For both systolic and diastolic BP values, correlation coefficients between year 9 BP and previous BP measurements increased as the year of examination approached year 9. Correlation coefficients for systolic BP ranged from 0.79 to 0.81 and were considerably higher than for diastolic BP, which ranged from 0.52 to 0.55. When boys and girls were analysed separately, correlation coefficients were very similar in both sexes.
Figure 3 shows the value of previous BP measurements in predicting the year 9 BP group. Only systolic BP values have been considered because diastolic BP values showed a considerably lower degree of tracking. Sensitivity, specificity, PVP, and PVN of previous BP measurements in predicting year 9 BP rank are displayed. All these values tended to increase as the year of evaluation approached year 9. Differences between sexes were small.
To date, longitudinal studies of BP in childhood have generally included children with a wide range of ages,12 13 have frequently had a short follow up interval,12 and have usually failed to perform yearly BP measurements.10-13Therefore, our study is unique because it followed a group of 6 year old children over a 9 year period, during which yearly BP measurements were performed. As a longitudinal study, it confirms the findings of previous transverse epidemiological BP studies; that is, an increase of BP values with age in both sexes.
Blood pressure tracking correlations described in our study were considerably higher than reported previously, particularly for systolic BP.12 16-19 It is worth noting that this high degree of tracking has been found despite the fact that BP values were obtained with only two measurements at one visit each year. In fact, many authors have reported that BP serial measurements are essential to improve the BP tracking process.14 18 Two attributes of the methods used in our study could explain these discrepancies. First, the follow up interval of our study did not completely cross the crucial ages of adolescence, where differential growth and maturation rates occur. Second, all BP measurements were performed by only two observers, which could have minimised inter-observer variability.
More than 70% of children who were in the top quartile for systolic BP at 6 years or later remained in the top quartile at 14 years of age. This high positive predictive value indicates that a single upper quartile reading in children could be useful for identifying adolescents who will be in the top quartile for systolic BP. This finding clearly contrasts with previous studies that described BP measurements in children to be of little value for predicting BP rank at future examinations.17 19 However, our finding has little clinical relevance, because it gives no information about BP evolution in adulthood, when cardiovascular diseases will develop. In fact, in late adolescence and adulthood certain habits and lifestyles able to influence BP are acquired. Tobacco consumption, use of oral contraceptives, and “adult” exercise, dietary, and working habits could probably modify this “natural” tracking process, and might be responsible for the lower degree of tracking described in previous studies that have evaluated the BP tracking process from childhood to adulthood.14 15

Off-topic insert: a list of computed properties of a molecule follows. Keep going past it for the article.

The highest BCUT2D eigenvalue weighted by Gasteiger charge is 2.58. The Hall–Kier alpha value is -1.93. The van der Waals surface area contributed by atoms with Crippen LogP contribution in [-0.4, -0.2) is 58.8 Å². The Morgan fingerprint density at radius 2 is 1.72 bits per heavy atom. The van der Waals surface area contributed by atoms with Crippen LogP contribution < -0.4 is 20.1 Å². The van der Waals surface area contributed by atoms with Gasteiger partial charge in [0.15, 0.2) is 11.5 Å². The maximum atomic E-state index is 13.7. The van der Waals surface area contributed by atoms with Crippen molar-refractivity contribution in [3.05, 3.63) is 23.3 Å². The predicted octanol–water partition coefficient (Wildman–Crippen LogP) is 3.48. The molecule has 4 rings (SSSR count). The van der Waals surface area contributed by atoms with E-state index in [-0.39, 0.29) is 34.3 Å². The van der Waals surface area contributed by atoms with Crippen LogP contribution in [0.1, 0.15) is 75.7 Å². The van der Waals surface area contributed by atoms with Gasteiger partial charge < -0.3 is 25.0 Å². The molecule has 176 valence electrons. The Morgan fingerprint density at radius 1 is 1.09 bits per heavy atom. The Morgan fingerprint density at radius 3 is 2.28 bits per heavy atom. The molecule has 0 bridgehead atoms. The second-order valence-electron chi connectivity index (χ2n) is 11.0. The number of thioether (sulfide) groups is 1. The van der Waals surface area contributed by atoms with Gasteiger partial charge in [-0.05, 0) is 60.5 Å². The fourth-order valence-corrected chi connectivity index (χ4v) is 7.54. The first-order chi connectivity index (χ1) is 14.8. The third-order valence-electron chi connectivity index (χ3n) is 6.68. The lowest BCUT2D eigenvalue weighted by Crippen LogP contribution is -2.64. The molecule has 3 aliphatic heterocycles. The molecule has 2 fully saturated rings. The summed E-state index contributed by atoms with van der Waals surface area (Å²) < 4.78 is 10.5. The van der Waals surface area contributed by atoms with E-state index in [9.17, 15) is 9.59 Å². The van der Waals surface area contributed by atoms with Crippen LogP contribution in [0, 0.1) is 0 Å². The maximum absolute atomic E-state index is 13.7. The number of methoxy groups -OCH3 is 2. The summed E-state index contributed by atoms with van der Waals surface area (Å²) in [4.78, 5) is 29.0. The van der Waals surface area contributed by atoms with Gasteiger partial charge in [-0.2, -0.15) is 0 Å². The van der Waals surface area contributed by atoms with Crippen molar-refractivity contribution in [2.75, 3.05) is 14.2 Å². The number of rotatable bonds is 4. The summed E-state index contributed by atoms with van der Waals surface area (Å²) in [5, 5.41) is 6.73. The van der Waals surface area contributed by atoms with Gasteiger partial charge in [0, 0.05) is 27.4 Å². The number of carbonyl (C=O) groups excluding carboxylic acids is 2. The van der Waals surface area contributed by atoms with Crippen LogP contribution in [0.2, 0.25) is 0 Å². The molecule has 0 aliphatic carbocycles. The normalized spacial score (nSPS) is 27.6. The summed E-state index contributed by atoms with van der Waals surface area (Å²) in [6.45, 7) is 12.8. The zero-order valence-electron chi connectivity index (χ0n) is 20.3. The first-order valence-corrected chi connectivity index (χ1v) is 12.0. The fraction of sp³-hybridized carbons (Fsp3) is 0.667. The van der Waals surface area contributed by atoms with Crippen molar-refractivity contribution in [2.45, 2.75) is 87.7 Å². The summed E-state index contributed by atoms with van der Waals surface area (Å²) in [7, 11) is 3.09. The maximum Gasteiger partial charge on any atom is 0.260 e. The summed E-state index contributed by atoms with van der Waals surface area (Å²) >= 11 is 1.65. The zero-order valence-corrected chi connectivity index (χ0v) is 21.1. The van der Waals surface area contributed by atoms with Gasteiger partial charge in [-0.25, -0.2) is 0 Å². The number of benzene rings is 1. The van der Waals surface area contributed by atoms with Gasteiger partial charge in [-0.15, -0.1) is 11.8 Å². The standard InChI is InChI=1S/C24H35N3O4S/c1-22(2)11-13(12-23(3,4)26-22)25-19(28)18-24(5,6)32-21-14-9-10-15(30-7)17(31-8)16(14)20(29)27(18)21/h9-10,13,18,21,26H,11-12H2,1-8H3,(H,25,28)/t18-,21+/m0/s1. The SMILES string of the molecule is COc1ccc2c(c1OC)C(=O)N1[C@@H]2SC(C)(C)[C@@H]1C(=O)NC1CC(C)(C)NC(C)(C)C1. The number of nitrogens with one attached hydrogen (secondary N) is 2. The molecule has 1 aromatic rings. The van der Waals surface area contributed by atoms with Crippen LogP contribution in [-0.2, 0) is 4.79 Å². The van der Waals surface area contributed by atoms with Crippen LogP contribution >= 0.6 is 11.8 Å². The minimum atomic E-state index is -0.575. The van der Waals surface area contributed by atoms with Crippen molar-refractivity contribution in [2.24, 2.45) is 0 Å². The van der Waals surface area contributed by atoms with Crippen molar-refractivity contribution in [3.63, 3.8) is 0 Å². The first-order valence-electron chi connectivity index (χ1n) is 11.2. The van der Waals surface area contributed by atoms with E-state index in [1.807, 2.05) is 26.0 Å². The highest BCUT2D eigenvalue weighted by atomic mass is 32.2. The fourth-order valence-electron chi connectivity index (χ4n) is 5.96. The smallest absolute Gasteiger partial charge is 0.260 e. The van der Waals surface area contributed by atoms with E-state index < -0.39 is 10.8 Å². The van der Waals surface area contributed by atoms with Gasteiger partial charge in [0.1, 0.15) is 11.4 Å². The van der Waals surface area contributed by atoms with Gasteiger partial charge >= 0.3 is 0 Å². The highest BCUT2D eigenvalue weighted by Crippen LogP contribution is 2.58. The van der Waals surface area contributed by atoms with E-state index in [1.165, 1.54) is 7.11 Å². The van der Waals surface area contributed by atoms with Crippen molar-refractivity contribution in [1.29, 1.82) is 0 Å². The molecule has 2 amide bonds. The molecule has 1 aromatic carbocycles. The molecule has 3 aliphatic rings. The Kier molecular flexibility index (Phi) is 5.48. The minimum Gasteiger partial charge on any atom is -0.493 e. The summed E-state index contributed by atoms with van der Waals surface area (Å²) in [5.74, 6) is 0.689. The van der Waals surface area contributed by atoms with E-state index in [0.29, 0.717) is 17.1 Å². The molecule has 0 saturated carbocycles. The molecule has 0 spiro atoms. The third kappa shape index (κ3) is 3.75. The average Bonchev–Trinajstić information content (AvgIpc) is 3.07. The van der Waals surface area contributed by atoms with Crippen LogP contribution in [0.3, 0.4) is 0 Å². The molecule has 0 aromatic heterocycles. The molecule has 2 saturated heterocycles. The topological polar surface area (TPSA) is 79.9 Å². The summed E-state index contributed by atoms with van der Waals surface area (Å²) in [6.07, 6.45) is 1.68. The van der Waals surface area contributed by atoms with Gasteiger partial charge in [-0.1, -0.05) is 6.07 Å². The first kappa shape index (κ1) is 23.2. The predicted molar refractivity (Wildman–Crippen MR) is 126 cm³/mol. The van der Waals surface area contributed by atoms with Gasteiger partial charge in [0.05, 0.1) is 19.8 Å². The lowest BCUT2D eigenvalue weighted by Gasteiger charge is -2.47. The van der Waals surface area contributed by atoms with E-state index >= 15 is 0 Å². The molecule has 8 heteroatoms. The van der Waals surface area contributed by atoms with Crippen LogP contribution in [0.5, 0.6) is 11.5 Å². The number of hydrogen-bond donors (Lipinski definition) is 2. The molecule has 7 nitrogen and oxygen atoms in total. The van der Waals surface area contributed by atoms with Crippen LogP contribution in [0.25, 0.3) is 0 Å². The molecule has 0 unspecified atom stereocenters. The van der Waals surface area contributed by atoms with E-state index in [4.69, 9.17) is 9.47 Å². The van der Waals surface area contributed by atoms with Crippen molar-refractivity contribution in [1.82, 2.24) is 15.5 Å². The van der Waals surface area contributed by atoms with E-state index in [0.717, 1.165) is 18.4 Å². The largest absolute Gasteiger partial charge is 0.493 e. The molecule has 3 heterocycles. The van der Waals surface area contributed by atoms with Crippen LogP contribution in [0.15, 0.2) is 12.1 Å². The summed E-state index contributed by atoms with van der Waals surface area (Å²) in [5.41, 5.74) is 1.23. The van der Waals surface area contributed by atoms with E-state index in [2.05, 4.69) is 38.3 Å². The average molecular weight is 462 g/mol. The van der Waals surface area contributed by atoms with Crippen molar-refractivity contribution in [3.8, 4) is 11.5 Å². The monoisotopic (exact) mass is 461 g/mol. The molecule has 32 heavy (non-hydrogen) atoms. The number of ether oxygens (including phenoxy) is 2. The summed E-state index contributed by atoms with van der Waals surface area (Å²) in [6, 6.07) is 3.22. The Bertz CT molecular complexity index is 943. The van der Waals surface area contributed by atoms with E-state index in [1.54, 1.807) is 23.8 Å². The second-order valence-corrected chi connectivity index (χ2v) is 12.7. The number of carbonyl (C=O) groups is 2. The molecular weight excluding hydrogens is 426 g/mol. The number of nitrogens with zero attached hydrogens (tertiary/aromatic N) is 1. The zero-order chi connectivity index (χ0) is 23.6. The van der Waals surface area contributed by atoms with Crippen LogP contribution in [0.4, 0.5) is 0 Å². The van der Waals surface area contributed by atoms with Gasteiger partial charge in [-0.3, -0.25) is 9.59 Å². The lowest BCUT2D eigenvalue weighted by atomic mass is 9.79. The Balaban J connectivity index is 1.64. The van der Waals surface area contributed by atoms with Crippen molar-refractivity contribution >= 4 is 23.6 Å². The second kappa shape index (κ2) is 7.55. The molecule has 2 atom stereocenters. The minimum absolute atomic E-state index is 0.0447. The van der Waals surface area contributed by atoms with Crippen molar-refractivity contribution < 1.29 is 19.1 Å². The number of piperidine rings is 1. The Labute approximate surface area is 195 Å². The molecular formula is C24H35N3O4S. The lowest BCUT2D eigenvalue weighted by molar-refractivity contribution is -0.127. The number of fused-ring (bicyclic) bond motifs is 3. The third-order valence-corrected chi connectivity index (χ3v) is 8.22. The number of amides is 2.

Predictive negative value—that is, the probability that a child with a BP measurement not in the upper quartile will remain in a non-upper quartile at 14 years of age, was > 90% in all cases. This finding suggests that the tracking process also takes place for children in lower quartiles. In the clinical setting, this finding indicates that a very high proportion of children with a BP measurement in a non-upper quartile will remain in a non-upper quartile in future examinations during childhood.
In conclusion, we have conducted a novel longitudinal study of BP in Spanish children from 6 to 14 years, the results of which suggest that the degree of tracking of blood pressure during childhood years could be higher than described previously. However, we should point out that our results, limited to the childhood and adolescent period, could not be considered an argument for routine blood pressure screening in children.